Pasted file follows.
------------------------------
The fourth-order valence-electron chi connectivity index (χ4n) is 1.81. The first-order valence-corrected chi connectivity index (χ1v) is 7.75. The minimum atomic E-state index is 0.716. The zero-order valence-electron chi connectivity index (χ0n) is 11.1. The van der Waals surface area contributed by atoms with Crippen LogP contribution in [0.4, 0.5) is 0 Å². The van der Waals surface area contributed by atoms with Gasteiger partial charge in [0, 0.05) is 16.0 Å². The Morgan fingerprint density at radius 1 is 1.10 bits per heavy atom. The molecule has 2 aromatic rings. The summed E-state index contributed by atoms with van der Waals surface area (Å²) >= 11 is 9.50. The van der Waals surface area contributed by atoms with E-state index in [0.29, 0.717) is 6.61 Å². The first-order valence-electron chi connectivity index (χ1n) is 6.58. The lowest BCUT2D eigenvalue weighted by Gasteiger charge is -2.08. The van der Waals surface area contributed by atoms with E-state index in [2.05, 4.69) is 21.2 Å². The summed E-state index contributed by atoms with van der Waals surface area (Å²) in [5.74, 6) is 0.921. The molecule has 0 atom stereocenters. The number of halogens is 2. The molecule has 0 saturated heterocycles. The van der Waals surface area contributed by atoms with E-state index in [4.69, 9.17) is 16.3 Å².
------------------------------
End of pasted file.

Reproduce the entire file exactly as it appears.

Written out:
The fourth-order valence-electron chi connectivity index (χ4n) is 1.81. The first-order valence-corrected chi connectivity index (χ1v) is 7.75. The minimum atomic E-state index is 0.716. The zero-order valence-electron chi connectivity index (χ0n) is 11.1. The van der Waals surface area contributed by atoms with Crippen LogP contribution in [0.4, 0.5) is 0 Å². The van der Waals surface area contributed by atoms with Gasteiger partial charge in [0, 0.05) is 16.0 Å². The Morgan fingerprint density at radius 1 is 1.10 bits per heavy atom. The molecule has 2 aromatic rings. The summed E-state index contributed by atoms with van der Waals surface area (Å²) >= 11 is 9.50. The van der Waals surface area contributed by atoms with E-state index in [0.29, 0.717) is 6.61 Å². The first-order valence-electron chi connectivity index (χ1n) is 6.58. The lowest BCUT2D eigenvalue weighted by Gasteiger charge is -2.08. The van der Waals surface area contributed by atoms with E-state index in [2.05, 4.69) is 21.2 Å². The summed E-state index contributed by atoms with van der Waals surface area (Å²) in [5.74, 6) is 0.921. The molecule has 0 atom stereocenters. The number of halogens is 2. The molecule has 0 saturated heterocycles. The van der Waals surface area contributed by atoms with E-state index in [4.69, 9.17) is 16.3 Å².